PHILADELPHIA — A new clinical trial will soon begin testing whether early medical intervention in people at risk for Alzheimer's can slow down progression of disease pathology before symptoms emerge, as outlined in Science Translational Medicine. For the first time, people with no Alzheimer's disease symptoms will be told of their risk status before being asked to join the randomized controlled trial. As part of the overall prevention trial, Penn Medicine neurodegenerative ethics experts will monitor how learning about their risk of developing Alzheimer's impacts trial participants.
Alzheimer’s disease afflicts more than 13 percent of individuals over the age of 65, and remains one of the most feared consequences of aging.
"In order to ethically conduct a study where patients will learn they have a greater chance of developing Alzheimer's disease dementia, we've integrated continual assessments of potential participants throughout the process, to ensure that they are ready to receive information about their amyloid status and aren't having any adverse reactions after finding out," said Jason Karlawish, MD, professor of Medicine and Medical Ethics and Health Policy in the Perelman School of Medicine at the University of Pennsylvania.
Dr. Karlawish directs the Penn Neurodegenerative Disease Ethics and Policy Program. "This study is an important step in determining the consequences of being tested for Alzheimer's disease before the person has disabling cognitive impairments."
The A4 trial requires that patients enrolled must have one of the pathologies typically seen in Alzheimer’s disease dementia, which will be assessed using a brain PET scan that measures amyloid. Given that studies have shown that about one third of clinically normal older individuals have evidence of amyloid plaque accumulation but may not develop any cognitive symptoms within their lifetime, the patients who are enrolled in the trial based on positive amyloid results may or may not go on to develop Alzheimer's disease dementia.
"In addition to the study's primary aims - looking at whether early treatment can slow cognitive decline - we will carefully measure how disclosure impacts cognitive test performance, the perception of cognitive symptoms, quality of life and perceived risk of Alzheimer's in participants with and without evidence of amyloid accumulation," said Karlawish.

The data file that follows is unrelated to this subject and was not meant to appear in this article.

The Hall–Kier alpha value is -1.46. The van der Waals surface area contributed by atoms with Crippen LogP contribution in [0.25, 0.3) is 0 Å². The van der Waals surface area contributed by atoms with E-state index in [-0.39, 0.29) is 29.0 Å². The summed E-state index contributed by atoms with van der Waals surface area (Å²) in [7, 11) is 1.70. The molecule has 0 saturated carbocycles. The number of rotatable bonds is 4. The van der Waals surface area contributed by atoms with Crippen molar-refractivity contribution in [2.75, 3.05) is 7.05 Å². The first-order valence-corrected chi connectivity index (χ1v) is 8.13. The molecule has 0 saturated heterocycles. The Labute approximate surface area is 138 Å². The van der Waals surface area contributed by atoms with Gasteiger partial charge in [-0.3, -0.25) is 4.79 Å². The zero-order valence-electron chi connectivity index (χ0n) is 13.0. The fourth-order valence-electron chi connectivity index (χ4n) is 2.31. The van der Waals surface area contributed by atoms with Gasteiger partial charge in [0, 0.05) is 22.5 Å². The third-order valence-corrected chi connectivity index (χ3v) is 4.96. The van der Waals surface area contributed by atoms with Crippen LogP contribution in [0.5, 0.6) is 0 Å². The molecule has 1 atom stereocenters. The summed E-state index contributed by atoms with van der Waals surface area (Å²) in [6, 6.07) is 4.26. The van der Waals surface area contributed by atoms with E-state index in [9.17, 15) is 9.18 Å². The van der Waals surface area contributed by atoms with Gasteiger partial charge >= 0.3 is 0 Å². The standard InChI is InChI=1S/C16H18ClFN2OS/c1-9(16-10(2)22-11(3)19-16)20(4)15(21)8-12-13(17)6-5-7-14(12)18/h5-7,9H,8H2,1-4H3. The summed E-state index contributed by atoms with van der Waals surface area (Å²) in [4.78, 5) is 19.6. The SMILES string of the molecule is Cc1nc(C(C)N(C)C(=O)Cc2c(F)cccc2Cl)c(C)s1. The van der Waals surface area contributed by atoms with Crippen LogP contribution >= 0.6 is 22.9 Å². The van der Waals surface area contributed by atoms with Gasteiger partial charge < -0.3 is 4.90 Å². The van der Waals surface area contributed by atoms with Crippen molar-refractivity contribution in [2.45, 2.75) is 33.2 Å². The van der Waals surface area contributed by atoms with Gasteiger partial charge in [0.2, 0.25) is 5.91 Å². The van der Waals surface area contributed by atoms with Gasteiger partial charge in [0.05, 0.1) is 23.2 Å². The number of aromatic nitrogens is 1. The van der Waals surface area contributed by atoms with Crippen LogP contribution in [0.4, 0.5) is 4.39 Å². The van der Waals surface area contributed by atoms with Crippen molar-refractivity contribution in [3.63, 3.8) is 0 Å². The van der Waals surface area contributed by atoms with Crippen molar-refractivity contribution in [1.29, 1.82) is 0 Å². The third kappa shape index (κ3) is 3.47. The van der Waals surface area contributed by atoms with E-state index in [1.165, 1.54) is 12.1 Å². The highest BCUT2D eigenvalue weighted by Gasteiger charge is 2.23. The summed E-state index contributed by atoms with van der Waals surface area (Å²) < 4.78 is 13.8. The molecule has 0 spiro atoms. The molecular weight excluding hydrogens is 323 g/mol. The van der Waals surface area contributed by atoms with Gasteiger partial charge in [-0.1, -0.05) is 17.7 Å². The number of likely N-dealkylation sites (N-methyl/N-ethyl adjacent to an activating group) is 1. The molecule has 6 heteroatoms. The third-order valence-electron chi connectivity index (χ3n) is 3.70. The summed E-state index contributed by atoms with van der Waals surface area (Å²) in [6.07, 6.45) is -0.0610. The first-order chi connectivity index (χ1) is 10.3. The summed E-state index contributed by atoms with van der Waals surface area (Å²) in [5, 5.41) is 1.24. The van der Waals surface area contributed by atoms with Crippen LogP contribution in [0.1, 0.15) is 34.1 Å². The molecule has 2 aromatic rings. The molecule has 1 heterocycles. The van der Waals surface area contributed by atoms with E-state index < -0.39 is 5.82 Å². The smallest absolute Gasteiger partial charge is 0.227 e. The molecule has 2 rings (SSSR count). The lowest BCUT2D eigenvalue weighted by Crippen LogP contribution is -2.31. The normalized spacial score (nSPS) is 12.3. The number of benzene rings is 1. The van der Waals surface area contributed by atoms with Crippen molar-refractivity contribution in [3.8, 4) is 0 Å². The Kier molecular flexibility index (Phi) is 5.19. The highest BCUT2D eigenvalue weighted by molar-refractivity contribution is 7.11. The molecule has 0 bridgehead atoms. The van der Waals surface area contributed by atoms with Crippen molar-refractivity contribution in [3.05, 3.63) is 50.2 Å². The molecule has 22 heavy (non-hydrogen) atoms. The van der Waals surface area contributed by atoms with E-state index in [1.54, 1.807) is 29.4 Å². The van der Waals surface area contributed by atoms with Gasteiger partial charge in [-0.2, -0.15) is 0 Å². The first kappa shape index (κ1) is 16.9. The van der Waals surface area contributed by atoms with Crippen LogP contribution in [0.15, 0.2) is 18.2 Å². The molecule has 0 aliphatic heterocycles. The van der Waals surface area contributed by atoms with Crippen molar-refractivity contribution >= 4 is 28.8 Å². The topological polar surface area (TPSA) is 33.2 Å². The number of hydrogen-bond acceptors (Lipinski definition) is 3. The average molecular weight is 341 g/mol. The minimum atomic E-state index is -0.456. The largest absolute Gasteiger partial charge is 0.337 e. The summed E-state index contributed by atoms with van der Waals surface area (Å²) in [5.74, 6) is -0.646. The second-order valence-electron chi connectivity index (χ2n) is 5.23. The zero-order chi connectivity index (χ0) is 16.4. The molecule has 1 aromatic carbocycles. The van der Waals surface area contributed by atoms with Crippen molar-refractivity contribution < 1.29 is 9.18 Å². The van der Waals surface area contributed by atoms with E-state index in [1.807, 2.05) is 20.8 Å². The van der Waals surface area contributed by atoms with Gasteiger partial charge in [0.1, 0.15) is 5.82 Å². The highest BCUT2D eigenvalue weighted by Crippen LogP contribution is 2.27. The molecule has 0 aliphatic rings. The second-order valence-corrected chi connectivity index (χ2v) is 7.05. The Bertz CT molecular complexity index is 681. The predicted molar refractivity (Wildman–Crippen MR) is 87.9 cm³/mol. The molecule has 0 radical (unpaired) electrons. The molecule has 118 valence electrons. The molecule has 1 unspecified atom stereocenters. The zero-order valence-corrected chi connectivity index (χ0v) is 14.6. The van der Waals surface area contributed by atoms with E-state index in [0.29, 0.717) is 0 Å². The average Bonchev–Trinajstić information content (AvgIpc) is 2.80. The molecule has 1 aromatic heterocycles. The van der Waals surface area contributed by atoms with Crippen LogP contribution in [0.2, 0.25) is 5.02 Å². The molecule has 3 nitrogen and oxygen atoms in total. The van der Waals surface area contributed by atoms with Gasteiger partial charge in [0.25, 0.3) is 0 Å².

For more information on the new A4 trial (Anti-Amyloid Treatment in Asymptomatic Alzheimer’s Disease), visit www.adcs.org/Studies/A4.aspx.
Penn Medicine is one of the world's leading academic medical centers, dedicated to the related missions of medical education, biomedical research, and excellence in patient care. Penn Medicine consists of the Raymond and Ruth Perelman School of Medicine at the University of Pennsylvania (founded in 1765 as the nation's first medical school) and the University of Pennsylvania Health System, which together form a $5.3 billion enterprise.
The Perelman School of Medicine has been ranked among the top five medical schools in the United States for the past 18 years, according to U.S. News & World Report's survey of research-oriented medical schools. The School is consistently among the nation's top recipients of funding from the National Institutes of Health, with $373 million awarded in the 2015 fiscal year.
The University of Pennsylvania Health System's patient care facilities include: The Hospital of the University of Pennsylvania and Penn Presbyterian Medical Center -- which are recognized as one of the nation's top "Honor Roll" hospitals by U.S. News & World Report -- Chester County Hospital; Lancaster General Health; Penn Wissahickon Hospice; and Pennsylvania Hospital -- the nation's first hospital, founded in 1751. Additional affiliated inpatient care facilities and services throughout the Philadelphia region include Chestnut Hill Hospital and Good Shepherd Penn Partners, a partnership between Good Shepherd Rehabilitation Network and Penn Medicine.
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